Taylor Swift may be about the hottest thing going in country music, but you get the feeling she won't ever become a diva who gets caught up trying to bask in her own spotlight.

Taylor Swift may be about the hottest thing going in country music, but you get the feeling she won't ever become a diva who gets caught up trying to bask in her own spotlight.

"I've wanted one thing since I was a little girl, and I'm not about to be the girl who wants one thing her whole life, then gets it and complains," Swift said during a recent teleconference interview.

That sentiment took on extra credence as Swift discussed her recent rise to stardom and showed plenty of indications that, at age 19, she's mature beyond her years and has an uncommonly firm grasp on her career.

"I'm just absolutely humbled and blown away when I get awards. Album of the Year this year [from the Academy of Country Music] was just completely unexpected. I honestly was expecting to hear somebody else's name get called," Swift said.

"When things like that happen for me, I just feel excited. I'm never going to stop being excited about stuff like that."

This clearly isn't your average rising young star. But then, she isn't an average talent, nor has she brought an average work ethic to her career.

By age 12, Swift was making regular visits to Nashville to work with songwriters. This led to a development deal with RCA Records at age 13 and a record deal with Big Machine Records a couple of years later.

At age 16, she released her self-titled debut album. About 14 months later, in December 2007, she scored her first No. 1 country hit, "Our Song." It was her third top-10 hit (following "Tim McGraw" and "Teardrops on My Guitar") and came a month after she earned the Country Music Association Horizon Award as country's best new artist.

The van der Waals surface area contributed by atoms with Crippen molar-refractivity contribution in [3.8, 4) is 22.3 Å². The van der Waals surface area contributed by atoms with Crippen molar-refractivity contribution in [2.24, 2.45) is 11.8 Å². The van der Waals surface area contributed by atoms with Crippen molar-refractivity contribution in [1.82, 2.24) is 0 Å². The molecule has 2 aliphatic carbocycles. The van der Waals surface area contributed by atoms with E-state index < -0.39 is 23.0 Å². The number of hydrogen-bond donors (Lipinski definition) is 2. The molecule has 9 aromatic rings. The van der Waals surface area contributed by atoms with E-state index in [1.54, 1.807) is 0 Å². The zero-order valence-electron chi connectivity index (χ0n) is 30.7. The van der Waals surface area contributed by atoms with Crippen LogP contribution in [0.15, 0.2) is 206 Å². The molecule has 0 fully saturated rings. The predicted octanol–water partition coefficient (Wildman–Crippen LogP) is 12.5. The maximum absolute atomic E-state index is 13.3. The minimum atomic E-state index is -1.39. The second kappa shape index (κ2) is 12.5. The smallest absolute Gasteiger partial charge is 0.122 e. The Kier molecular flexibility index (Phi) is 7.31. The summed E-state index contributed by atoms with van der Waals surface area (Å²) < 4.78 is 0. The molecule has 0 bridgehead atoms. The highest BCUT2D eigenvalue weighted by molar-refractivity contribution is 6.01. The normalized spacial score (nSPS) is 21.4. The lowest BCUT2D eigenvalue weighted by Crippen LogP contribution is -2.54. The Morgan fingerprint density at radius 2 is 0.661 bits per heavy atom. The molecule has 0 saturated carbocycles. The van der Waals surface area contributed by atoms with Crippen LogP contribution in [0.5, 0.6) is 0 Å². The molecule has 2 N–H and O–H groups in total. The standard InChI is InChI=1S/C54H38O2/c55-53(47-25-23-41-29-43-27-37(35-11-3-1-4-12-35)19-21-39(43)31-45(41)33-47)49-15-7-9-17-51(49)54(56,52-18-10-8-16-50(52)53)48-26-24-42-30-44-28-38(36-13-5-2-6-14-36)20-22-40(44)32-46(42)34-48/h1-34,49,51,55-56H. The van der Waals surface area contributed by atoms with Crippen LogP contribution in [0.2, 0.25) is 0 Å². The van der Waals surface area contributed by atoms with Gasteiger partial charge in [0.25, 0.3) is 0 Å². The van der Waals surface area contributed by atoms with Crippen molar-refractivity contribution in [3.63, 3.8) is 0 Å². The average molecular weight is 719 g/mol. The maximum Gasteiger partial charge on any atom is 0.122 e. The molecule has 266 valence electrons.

Impressive accomplishments, to be sure, but that was just a warm-up for what's happened in the year and a half since.

With the release in November of her second CD, Fearless, Swift rocketed into the upper tier of country performers. She was the best-selling artist of 2008, moving some six million copies of her two albums.

Now she's launched her first tour as an arena headliner and is planning to make a big impression with her show.

"My show is something I've put a lot of thought and time into," Swift said. "I hope people walk away knowing I'm putting every single emotion I have out there for them to see."

Swift's success has clearly spread beyond country music. Her recent single, "Love Story," became the first country song to hit No. 1 on the Contemporary Hit Radio/Top 40 chart, and she's tapped into the teen audience that's made the likes of Britney Spears and Miley Cyrus mega-stars.

This makes sense considering that Swift's catchy songs sit comfortably between easygoing pop and breezy country, and her lyrics believably capture the fevered rush of teenage love and the earth-shaking pain of breakups - despite the fact that Swift claims to have never been in love herself.

The crossover appeal suits Swift just fine.

"What I love about [being played on pop radio] is that I'm still a country artist and everyone knows that," Swift said. "So it's really cool to be able to remain true to who you are, always remember who brought you to the party, but hopefully bring new people to country music."

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